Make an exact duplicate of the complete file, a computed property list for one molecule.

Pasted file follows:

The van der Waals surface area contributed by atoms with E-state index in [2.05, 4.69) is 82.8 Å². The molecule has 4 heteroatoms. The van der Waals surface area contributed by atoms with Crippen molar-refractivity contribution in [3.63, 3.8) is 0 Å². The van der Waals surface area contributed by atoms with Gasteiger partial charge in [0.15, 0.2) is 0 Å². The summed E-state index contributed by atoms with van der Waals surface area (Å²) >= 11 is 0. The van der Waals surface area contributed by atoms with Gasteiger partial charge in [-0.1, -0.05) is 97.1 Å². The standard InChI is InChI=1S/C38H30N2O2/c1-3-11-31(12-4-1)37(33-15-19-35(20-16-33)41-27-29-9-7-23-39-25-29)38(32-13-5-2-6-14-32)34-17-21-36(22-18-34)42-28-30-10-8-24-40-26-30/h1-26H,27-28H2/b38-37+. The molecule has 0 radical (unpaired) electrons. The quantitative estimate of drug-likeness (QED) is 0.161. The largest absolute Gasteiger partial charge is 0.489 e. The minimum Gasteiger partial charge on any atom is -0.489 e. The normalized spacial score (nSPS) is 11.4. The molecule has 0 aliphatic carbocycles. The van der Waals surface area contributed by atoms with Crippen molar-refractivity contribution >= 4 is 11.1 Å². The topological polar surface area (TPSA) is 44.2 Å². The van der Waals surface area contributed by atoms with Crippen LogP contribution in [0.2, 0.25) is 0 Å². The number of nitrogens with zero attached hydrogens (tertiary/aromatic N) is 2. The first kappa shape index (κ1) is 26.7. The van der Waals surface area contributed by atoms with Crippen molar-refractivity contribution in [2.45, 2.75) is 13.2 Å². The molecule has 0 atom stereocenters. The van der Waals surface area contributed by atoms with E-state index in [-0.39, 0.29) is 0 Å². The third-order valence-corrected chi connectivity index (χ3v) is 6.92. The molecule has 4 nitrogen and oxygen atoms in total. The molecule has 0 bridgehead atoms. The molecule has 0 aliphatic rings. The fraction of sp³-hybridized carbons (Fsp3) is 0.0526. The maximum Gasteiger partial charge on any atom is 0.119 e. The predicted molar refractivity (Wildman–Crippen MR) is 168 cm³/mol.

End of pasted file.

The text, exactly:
The van der Waals surface area contributed by atoms with E-state index in [2.05, 4.69) is 82.8 Å². The molecule has 4 heteroatoms. The van der Waals surface area contributed by atoms with Crippen molar-refractivity contribution in [3.63, 3.8) is 0 Å². The van der Waals surface area contributed by atoms with Gasteiger partial charge in [0.15, 0.2) is 0 Å². The summed E-state index contributed by atoms with van der Waals surface area (Å²) >= 11 is 0. The van der Waals surface area contributed by atoms with Gasteiger partial charge in [-0.1, -0.05) is 97.1 Å². The standard InChI is InChI=1S/C38H30N2O2/c1-3-11-31(12-4-1)37(33-15-19-35(20-16-33)41-27-29-9-7-23-39-25-29)38(32-13-5-2-6-14-32)34-17-21-36(22-18-34)42-28-30-10-8-24-40-26-30/h1-26H,27-28H2/b38-37+. The molecule has 0 radical (unpaired) electrons. The quantitative estimate of drug-likeness (QED) is 0.161. The largest absolute Gasteiger partial charge is 0.489 e. The minimum Gasteiger partial charge on any atom is -0.489 e. The normalized spacial score (nSPS) is 11.4. The molecule has 0 aliphatic carbocycles. The van der Waals surface area contributed by atoms with Crippen molar-refractivity contribution >= 4 is 11.1 Å². The topological polar surface area (TPSA) is 44.2 Å². The van der Waals surface area contributed by atoms with Crippen LogP contribution in [0.2, 0.25) is 0 Å². The number of nitrogens with zero attached hydrogens (tertiary/aromatic N) is 2. The first kappa shape index (κ1) is 26.7. The van der Waals surface area contributed by atoms with Crippen molar-refractivity contribution in [2.45, 2.75) is 13.2 Å². The molecule has 0 atom stereocenters. The van der Waals surface area contributed by atoms with E-state index in [-0.39, 0.29) is 0 Å². The third-order valence-corrected chi connectivity index (χ3v) is 6.92. The molecule has 4 nitrogen and oxygen atoms in total. The molecule has 0 bridgehead atoms. The molecule has 0 aliphatic rings. The fraction of sp³-hybridized carbons (Fsp3) is 0.0526. The maximum Gasteiger partial charge on any atom is 0.119 e. The predicted molar refractivity (Wildman–Crippen MR) is 168 cm³/mol.